Thursday, October 9, 2008

The U.S. housing map

Where are the most expensive houses in the U.S. ?

Wednesday, October 8, 2008

Why not just throw bucketloads of money out of ice cream trucks?

Joe says "Why not just throw bucketloads of money out of ice cream trucks?" (a comment left on a blog). Why not indeed? Especially if this is the way things are going to turn out.

What are the cultural implications for American borrowers and consumers? Will it really be so bad, that it can impact on how a section of school going kids perceive of their country and their economy in the future? The pace of changes in the past one month will give enough work to economic historians, academics updating textbooks and future policymakers. There has barely been an opportunity for all of it to be recollected at tranquility - as one senior editor remarked.
How are policymakers dealing with the changes - even as they overhaul and initiate historic decisions - as a WSJ article recounted said there is no time for second guessing. "The test for all political leaders now is whether they can rise to the priorities this bewildering time has thrust upon them..." - a Guardian edit has said.

A thought or two on the monolithic multilateral organizations -
Always in times like these, we wonder why multilateral institutions like the World bank and the International Monetary Fund could not move faster and more decisively on systemic risks threatening global economy or bubbles in the financial markets? And what about the Bank of International Settlements? When central banks come together in a rare coordinated fashion to cut rates to stem the crises - we can expect the BIS to put its thoughts on the unprecedented turmoil in recent history - it is a little odd that we haven't seen any specific comments from Basel in the light of the current crisis. As the world's oldest financial organisation established in 1930, one would have expected BIS to remain ahead of the curve as it were, at a time when 'trust' is the biggest casualty in a crisis of such proportions. The BIS is a forum to promote discussion and policy analysis among central banks and within the international financial community, a prime counterparty for central banks in their financial transactions and a trustee in connection with international financial operations.

Tail piece: In my opinion bigger economies should show more sophestication in handling crisis than the smaller ones. The British government invoked the Anti-Terrorism Crime and Security Act 2001 to freeze the British assets of Icelandic banks. Read a Guardian edit called Icelandic Storms on the same. Instinctively I feel that classifying a country under a terrorist legislation may not be the most graceful way to address the situation. After all there is a diplomacy angle to the issue here.

Friday, October 3, 2008

Coagulation of credit

Our economics professor threw open the class to vote for or against the bail-out package. While the majority supported the package, self-styled contrarians said "we must bear the pain for a few years and not give in to moral hazard". Going with the contrarians, there could be lot to regret about. After all in hind sight everything is a mere should-have-done-possibility.

The most pressing concern that emerged is the fact that even big companies (some examples given were GE, McDonalds) are not able to borrow in the commercial paper market. Nobody is being able to lend anything other than overnight funds. So in effect the bluest of the blue-chip companies are turning blue, struggling for working capital.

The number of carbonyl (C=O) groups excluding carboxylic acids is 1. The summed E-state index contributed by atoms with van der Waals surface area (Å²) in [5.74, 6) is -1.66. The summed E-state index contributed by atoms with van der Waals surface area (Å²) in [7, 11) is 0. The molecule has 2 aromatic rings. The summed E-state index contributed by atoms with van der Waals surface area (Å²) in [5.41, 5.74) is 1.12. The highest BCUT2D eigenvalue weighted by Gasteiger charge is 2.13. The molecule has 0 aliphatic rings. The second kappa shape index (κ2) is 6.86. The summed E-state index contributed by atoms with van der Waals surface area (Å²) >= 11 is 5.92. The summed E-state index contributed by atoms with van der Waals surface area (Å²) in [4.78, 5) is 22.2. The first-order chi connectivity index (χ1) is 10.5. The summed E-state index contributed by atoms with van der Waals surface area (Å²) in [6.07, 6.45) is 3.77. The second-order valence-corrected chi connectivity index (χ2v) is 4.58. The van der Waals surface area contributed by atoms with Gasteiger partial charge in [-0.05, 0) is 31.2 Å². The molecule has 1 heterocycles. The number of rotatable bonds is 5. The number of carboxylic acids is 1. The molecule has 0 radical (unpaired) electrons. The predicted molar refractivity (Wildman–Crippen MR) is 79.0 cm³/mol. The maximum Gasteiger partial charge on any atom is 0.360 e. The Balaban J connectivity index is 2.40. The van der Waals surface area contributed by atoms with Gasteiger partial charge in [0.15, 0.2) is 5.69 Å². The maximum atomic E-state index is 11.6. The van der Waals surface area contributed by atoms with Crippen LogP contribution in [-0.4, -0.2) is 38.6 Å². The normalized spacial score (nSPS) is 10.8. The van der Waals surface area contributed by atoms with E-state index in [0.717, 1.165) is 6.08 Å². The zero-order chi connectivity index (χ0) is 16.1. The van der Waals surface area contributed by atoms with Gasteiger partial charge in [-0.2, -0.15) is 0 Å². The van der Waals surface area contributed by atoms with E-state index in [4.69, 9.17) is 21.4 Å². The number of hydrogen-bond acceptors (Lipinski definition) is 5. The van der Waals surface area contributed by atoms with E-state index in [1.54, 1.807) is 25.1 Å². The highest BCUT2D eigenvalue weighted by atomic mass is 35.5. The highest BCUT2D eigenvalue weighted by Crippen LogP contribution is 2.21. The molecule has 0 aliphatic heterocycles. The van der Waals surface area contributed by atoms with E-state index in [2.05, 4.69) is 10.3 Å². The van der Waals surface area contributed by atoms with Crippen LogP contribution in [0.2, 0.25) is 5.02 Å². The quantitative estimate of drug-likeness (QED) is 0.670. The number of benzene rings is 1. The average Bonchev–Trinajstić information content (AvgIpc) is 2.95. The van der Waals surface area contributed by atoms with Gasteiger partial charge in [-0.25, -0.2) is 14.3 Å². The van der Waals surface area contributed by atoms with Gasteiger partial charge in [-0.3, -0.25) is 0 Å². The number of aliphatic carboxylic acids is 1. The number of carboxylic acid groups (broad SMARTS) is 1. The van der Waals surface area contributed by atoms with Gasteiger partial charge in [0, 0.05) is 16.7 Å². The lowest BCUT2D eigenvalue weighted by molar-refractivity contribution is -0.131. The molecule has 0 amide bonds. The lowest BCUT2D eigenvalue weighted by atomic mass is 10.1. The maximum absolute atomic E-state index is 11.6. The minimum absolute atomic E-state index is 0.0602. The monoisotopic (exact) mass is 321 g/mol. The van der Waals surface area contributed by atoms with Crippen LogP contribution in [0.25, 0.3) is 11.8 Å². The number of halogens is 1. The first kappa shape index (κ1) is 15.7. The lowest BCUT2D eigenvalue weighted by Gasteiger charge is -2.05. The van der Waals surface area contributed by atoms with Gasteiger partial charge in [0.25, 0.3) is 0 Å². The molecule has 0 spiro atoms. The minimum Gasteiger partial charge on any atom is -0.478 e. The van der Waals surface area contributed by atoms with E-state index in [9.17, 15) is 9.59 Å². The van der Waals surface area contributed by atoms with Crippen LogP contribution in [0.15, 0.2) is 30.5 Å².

The point is that the cost of money is increasing for everyone - including for those who had nothing to do with Wall Street. What will happen to municipalities for instance? Hospitals, schools are all getting affected.

Pick of the week -
This was in interesting read from The Economist dated November 1929.
Impact of crisis on the Balkans - a reuters report from Zagreb/Belgrade

Labor over Libor

Is the LIBOR correctly reflecting the true nature of the unfolding credit crisis? Every once in a while skepticism would give way to discussion, only to be forgotten later. The rate is now under scanner again.

Usually, overnight LIBOR is a little over the Federal Reserve's benchmark rate - the Fed Funds rate. The prevailing LIBOR is now 400 basis points above Fed’s target rate of 2% - reflecting that the banks are not lending to each other and whats more interest rates may adversely impact borrowers. These are historical highs ever since the British Bankers Association has started tracking it since 2001.

Like this Bloomberg story says “Libor, set every morning in London, is what banks pay to borrow money from each other. That in turn determines prices for financial contracts valued at $393 trillion as of Dec. 31, 2007, or $60,000 for every person in the world, and helps set consumer interest rates on everything from home loans to credit cards.”

The spread between the 3-month LIBOR and the overnight indexed swap (OIS) rate was less than 15 basis points. Since August the spread has increased as much as five times. A recent report by Merrill Lynch said that following the Lehman Brothers bankruptcy filing, the spread has moved up to 166 basis points, and has now been above 200 basis points for four straight days.

An indicator of whether the ‘near-term’ crisis has passed will be if the spread cuts by 100 basis points according to Merrill. “We do not expect to see a move back to the 11 basis point norm anytime this year or next," it has said.

Another crucial barometer in the on-going crisis is the TED spread - the difference between the benchmark London Interbank Offered Rate and US Treasury Bill rates. The success of the bail-out package will be judged by how this barometer jumps since it reflects inter-bank counter-party risk.